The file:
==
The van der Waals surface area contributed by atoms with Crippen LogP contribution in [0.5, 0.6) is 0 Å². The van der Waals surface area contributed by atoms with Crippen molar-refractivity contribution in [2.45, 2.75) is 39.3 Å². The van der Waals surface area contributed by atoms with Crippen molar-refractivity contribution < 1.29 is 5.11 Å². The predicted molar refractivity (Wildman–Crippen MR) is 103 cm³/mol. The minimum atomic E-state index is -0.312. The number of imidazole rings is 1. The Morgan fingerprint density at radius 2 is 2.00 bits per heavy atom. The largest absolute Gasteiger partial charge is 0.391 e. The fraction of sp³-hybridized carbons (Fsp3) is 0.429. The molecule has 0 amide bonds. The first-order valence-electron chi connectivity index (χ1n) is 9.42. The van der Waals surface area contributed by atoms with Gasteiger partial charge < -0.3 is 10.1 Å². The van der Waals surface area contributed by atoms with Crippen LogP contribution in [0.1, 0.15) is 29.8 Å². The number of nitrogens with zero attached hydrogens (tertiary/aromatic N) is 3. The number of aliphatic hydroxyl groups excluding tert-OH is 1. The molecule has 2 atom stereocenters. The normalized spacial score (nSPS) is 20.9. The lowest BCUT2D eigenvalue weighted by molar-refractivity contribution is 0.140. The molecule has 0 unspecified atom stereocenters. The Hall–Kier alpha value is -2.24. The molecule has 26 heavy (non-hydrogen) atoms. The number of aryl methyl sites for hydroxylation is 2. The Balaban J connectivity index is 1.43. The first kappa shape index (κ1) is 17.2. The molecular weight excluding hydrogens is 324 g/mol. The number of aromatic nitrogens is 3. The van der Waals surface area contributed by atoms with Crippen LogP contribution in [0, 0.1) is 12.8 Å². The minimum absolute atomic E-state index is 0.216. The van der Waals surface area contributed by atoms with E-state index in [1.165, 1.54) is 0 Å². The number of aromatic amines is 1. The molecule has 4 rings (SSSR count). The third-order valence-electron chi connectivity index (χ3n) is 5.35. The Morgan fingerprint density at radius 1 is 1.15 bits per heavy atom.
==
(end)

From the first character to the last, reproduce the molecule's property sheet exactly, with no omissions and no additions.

The van der Waals surface area contributed by atoms with Crippen LogP contribution in [0.5, 0.6) is 0 Å². The van der Waals surface area contributed by atoms with Crippen molar-refractivity contribution in [2.45, 2.75) is 39.3 Å². The van der Waals surface area contributed by atoms with Crippen molar-refractivity contribution < 1.29 is 5.11 Å². The predicted molar refractivity (Wildman–Crippen MR) is 103 cm³/mol. The minimum atomic E-state index is -0.312. The number of imidazole rings is 1. The Morgan fingerprint density at radius 2 is 2.00 bits per heavy atom. The largest absolute Gasteiger partial charge is 0.391 e. The fraction of sp³-hybridized carbons (Fsp3) is 0.429. The molecule has 0 amide bonds. The first-order valence-electron chi connectivity index (χ1n) is 9.42. The van der Waals surface area contributed by atoms with Gasteiger partial charge < -0.3 is 10.1 Å². The van der Waals surface area contributed by atoms with Crippen LogP contribution in [0.1, 0.15) is 29.8 Å². The number of nitrogens with zero attached hydrogens (tertiary/aromatic N) is 3. The number of aliphatic hydroxyl groups excluding tert-OH is 1. The molecule has 2 atom stereocenters. The normalized spacial score (nSPS) is 20.9. The lowest BCUT2D eigenvalue weighted by molar-refractivity contribution is 0.140. The molecule has 0 unspecified atom stereocenters. The Hall–Kier alpha value is -2.24. The molecule has 26 heavy (non-hydrogen) atoms. The number of aryl methyl sites for hydroxylation is 2. The Balaban J connectivity index is 1.43. The first kappa shape index (κ1) is 17.2. The molecular weight excluding hydrogens is 324 g/mol. The number of aromatic nitrogens is 3. The van der Waals surface area contributed by atoms with Crippen LogP contribution in [0, 0.1) is 12.8 Å². The minimum absolute atomic E-state index is 0.216. The van der Waals surface area contributed by atoms with E-state index in [1.165, 1.54) is 0 Å². The number of aromatic amines is 1. The molecule has 4 rings (SSSR count). The third-order valence-electron chi connectivity index (χ3n) is 5.35. The Morgan fingerprint density at radius 1 is 1.15 bits per heavy atom.